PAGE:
Welcome to the December 2010 case study from the Institute for Nerve Medicine.

This example involves a 46-year-old female presenting with left buttock pain with numbness radiating down the lower extremity into the foot for the past three and a half years. The initial onset was following a combination twisting-and-pulling motion with heavy luggage. Since the onset she has had numerous treatments, including acupuncture, rhizotomies, physical therapy, epidurals and piriformis injections with no relief.

Specifics of her symptoms: She notes that her pain is located in a specific area of her left buttock, with similar milder symptoms on the right starting approximately six months ago. Additionally the patient reports numbness to her medio-anterior thigh, lateral calf and foot. She has increased pain with short-term sitting and any weight bearing to the left lower extremity. She also has increased pain with bowel movements, coughing and sneezing which will cause her to have nerve pain shooting down her left lower extremity. She notes that in the past 3-4 weeks she has had a significant worsening of her symptoms with no known relieving factors. Review of radiologic studies included a lumbar MRI scan which showed a lateral disc bulge at L4-5 on the left. At this time the patient reports that her pain level is a 10 out of 10 on the pain scale.

Physical examination and reproduction of symptoms: The patient underwent a physical examination in a sitting position at the hips for flexion, extension, abduction and adduction, were 5/5, without reproduction of symptoms. Additional directed exam in a supine position with straight leg raising, passive hip rotation, and resisted abduction and adduction of the flexed, internally rotated thigh led to severe reproduction of symptoms with straight leg raising at 20 degrees on the left. No effect with crossed leg traction. No aggravation with elevation of the extended leg against resistance. No aggravation with palpation in the area of the inguinal ligament and obturator foramen. Additional directed exam in a standing position with palpation and percussion over the thoracic, lumbar, sacral and coccygeal spine identified some low lumbar tenderness at the midline. There is also some moderate tenderness in the area of the sciatic notch on the left; none over the greater trochanter and none in the superior upper area of the buttock or in the medial or lateral aspects of the ischial tuberosity. Lumbar evaluation with forward flexion, extension twisting and lateral bending is overall negative.

Possible Diagnosis: Based on this history, exam, data and findings, there is evidence of a spinal- and possibly also piriformis-level problem. She has an anterior thigh pain, which is most likely to be associated with the lateral disc at L4-5 causing impingement of the L4 exiting root. The buttock and leg symptoms seem to be piriformis-related, but they could also reflect some L4-5 impingement on the traversing roots.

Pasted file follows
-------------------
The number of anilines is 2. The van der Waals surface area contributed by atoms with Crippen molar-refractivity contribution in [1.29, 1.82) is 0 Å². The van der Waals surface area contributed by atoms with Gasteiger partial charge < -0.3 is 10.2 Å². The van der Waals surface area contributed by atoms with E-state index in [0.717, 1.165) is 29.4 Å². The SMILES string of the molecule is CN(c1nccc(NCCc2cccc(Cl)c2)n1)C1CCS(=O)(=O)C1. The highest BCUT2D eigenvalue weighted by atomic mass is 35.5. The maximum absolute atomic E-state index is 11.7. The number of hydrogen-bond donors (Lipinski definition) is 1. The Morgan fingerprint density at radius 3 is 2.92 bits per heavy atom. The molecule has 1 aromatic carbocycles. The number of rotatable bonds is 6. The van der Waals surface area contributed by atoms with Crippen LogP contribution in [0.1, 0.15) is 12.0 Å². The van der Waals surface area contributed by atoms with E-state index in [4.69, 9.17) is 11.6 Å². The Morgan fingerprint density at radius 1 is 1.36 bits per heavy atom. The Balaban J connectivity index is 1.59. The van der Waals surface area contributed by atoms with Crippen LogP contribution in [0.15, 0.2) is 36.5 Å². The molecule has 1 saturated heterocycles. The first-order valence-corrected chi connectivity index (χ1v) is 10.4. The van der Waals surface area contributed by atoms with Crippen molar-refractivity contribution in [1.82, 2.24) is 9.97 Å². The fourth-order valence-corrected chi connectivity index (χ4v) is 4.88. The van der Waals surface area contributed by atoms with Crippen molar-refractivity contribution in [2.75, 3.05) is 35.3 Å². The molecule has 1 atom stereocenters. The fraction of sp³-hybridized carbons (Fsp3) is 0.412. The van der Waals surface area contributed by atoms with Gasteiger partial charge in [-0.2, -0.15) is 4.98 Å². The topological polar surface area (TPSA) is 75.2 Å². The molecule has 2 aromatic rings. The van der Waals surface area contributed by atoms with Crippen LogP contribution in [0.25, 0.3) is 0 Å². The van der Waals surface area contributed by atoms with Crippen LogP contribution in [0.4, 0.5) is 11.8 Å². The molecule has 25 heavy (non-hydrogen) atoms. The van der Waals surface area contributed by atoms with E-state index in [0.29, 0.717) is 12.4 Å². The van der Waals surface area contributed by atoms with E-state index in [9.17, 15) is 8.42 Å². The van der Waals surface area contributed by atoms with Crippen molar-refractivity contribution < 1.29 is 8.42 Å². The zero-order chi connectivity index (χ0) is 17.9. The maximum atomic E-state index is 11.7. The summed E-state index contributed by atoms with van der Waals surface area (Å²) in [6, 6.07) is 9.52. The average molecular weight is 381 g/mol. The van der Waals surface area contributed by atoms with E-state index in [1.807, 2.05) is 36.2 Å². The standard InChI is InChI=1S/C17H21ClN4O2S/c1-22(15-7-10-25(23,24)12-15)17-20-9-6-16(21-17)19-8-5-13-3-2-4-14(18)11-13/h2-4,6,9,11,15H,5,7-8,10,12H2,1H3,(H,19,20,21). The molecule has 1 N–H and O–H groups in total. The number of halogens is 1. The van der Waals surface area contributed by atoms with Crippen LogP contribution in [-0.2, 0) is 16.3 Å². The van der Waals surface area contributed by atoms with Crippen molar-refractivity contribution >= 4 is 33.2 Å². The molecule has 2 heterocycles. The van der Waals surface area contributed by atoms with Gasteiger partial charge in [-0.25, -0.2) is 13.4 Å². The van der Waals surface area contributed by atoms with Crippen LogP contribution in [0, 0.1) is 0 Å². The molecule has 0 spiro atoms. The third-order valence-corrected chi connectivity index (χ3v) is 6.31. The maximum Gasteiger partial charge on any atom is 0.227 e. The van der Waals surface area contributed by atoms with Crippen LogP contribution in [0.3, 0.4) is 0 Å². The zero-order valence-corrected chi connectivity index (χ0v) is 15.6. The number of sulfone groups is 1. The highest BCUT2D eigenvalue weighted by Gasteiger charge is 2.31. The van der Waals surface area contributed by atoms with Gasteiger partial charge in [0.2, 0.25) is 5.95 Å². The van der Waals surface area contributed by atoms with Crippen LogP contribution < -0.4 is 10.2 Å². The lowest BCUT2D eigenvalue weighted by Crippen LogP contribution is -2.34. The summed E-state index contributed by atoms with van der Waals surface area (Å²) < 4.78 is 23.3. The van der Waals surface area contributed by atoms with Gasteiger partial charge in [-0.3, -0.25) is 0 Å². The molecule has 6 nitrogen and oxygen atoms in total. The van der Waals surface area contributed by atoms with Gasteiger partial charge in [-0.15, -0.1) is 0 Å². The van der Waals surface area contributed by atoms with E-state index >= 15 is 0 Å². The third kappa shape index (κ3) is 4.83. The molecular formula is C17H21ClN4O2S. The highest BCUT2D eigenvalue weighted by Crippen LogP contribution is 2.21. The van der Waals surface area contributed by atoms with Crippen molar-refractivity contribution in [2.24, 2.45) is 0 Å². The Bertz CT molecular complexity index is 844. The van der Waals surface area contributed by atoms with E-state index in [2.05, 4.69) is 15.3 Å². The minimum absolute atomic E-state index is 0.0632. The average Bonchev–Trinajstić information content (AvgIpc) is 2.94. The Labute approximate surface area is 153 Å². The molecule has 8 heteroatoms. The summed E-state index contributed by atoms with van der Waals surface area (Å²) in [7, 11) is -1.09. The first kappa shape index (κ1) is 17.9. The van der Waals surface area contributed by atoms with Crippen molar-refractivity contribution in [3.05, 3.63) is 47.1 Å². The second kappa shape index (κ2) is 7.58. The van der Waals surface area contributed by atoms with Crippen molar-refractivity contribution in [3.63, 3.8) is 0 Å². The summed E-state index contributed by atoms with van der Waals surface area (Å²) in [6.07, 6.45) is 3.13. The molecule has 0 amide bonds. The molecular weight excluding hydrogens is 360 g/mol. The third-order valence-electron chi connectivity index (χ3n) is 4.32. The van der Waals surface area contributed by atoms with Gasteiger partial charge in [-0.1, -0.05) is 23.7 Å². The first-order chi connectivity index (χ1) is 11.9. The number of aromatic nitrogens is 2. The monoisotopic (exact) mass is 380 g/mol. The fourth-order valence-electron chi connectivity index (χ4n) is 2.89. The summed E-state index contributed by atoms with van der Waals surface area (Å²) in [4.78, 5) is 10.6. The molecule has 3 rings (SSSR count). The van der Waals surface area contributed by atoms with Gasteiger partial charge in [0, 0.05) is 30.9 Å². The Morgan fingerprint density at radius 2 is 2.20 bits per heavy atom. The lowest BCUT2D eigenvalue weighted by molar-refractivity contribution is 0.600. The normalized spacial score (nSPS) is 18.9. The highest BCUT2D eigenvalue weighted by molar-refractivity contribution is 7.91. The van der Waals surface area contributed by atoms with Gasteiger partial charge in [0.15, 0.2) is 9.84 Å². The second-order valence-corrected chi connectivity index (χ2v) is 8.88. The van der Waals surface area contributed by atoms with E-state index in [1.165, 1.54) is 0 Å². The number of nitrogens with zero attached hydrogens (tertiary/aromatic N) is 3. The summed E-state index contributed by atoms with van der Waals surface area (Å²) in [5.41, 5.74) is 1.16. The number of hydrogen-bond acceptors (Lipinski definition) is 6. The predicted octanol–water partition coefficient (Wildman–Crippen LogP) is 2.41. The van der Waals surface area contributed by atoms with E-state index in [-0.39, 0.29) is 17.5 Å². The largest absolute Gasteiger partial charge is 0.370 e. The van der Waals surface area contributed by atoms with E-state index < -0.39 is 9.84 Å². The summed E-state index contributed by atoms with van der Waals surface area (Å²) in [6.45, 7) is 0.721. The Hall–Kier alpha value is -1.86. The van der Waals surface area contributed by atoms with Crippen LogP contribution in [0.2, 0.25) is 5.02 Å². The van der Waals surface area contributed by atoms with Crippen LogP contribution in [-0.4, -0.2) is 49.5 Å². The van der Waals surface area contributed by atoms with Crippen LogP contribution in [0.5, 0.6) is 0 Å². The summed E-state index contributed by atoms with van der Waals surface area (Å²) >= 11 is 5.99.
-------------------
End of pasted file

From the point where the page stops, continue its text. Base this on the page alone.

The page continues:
MR Neurography Results: The magnetic resonance neurography scan demonstrated that the lumbar and sacral spinal nerves are generally normal on the right side as they traverse the proximal and distal foramina. On the left side, however, there is increased image intensity within the L5 spinal nerve and some contact with a bulging disc laterally at L4-5. The exiting L4 spinal nerve demonstrates broadening and flattening in relation to a foraminal portion of the disc bulge at L4-5. In addition, there is asymmetry of the piriformis muscle and obturator internus muscle with a short segment of irritative change, mild to moderate in degree, at the level of the sciatic notch. This indicated both a lumbar and peripheral nerve pathology.

Interventional MR Procedure: In order to further investigate the lumbar versus peripheral nerve pathology, we proceeded with an interventional MR procedure focused on left piriformis, obturator internus, and L4-L5 transforaminal epidural. The procedure was effective in ensuring that the piriformis and obturator internus muscle had complete coverage of the medication. Following the procedure, the patient reported a significant effect for her anterior femoral pain however had no relief of the left lower extremity pain. Based on this, we proceeded with interventional MR left L4-L5 and L5-S1 transforminal epidural. This led to significant relief of all of the patient’s symptoms for 24 hours followed by partial relief for an additional 2-3 days, and then a complete recurrence. Based on the significant outcomes of the second procedure, the patient was recommended for a L4-L5 diskectomy for a lateral disc at the L4-5 impinging on the exiting L4 root and the traversing or transiting L5 root.

Conclusion: This was a complex case where the patient presented with both lumbar and peripheral nerve pathology for her symptoms. Locally she had been treated with both epidurals and piriformis injections to no avail. Through the technology utilized, MR Neurography and interventional MR procedures, we were able to localize the cause of her symptoms and eventually recommend the appropriate surgical approach when she had a short-term significant diagnostic response.